Later on, he explains that "There are customers out there who can faithfully buy from you and still run your company into the ground."

    Nowhere does he say these people want these gamers to just stop criticizing and buy their stuff. He's saying they want gamers to buy their stuff without driving away other consumers, or proving to be a hassle or hindrance in some other fashion.

    That's what is frustrating me, here. There seems to be a goal of trying to break this down into "Us" vs "Them", the "Gamers" vs "Corporations and Marketing".

    This idea that there couldn't actually be gamers out there who are acting like jerks - that it had to be the company's fault, that they are to blame for producing a shoddy product... I mean, it could be true. It certainly could be.

    But having this expectation that gamers could do no wrong, here, and that this is all about corporations and marketing just trying to brainwash them... again, the more we focus on 'us' vs 'them', the more insular that makes the gaming community.

    This article isn't about gamers who he has a hard time selling a product to. It is about gamers who buy a product, join a new community attached to it, and then drive others away. At which point the companies realize that even if the gamers themselves are willing to buy the product, they cost the company in the long run.

    Whether this claim is legitimate or not remains up for debate. But avoiding addressing it entirely, and saying this is all about evil corporations trying to brainwash the consumers, and that gamers are too smart to fall for that...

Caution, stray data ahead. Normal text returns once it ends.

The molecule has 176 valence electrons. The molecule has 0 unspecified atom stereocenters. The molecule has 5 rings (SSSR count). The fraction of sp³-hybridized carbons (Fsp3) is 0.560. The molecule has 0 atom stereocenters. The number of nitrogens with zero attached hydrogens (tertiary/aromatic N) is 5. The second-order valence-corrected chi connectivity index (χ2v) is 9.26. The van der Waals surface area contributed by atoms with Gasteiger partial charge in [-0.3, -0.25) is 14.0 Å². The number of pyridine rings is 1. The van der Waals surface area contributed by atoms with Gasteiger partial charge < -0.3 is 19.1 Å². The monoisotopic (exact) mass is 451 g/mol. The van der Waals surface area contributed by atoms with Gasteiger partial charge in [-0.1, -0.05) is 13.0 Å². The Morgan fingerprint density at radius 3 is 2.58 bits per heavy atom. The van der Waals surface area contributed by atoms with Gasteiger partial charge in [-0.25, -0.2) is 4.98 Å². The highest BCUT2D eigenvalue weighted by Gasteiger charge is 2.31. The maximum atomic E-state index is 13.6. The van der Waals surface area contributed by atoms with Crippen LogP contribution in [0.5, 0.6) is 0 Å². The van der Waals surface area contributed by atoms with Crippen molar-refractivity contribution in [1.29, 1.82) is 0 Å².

Again, I just don't see it.

  • #226
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    Quote Originally Posted by MrMyth View Post
    I would think it self-evident that more awareness of the game, especially in a positive light, would only help to draw in more players, and I think most marketing research would support this.

    For me, that is why we should care.
    Then, if the goal is to have "more awareness of the game, especially in a positive light", wouldn't that be better served by better product, rather than mere uncritical acceptance of whatever is produced?

    It seems clear to me that every product along this line to date, with the exception of the novel lines, has been based on the hope for mere uncritical acceptance of whatever is produced, because of the D&D logo.

    That dilutes the D&D logo, and is ultimately damaging to awareness of the game in a positive light.

    IMHO. YMMV.


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    EDIT: It is in the interest of marketers to convince you that your hobby is all of this "cool stuff".

    It is not always in your interest, nor in the interest of the hobby.
    Last edited by Raven Crowking; Wednesday, 23rd June, 2010 at 06:49 PM.
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  • #227
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    Quote Originally Posted by eyebeams View Post
    You seem to be under the impression that your opinion can influence my income, when the truth is I can say whatever the hell I want to you precisely because it doesn't.

    Get some grounding. Consider that a site choked with contextual advertising, a banner promoting paid membership, and popups exhorting mobile users to buy paid apps is where you believe you're taking a stand against evil commercial influence. You're fighting for freedom with the backing of the head of the second largest company trying to sell you things.
    What ads? I run with AdBlock Plus and NoScript. I see no ads and get no popups. I refuse to waste money on things that I can get for free. I know that I am far from alone in my Web browsing practices. I find your position to be that of a sucker, which is disappointing because I figured you to be wiser and smarter than that.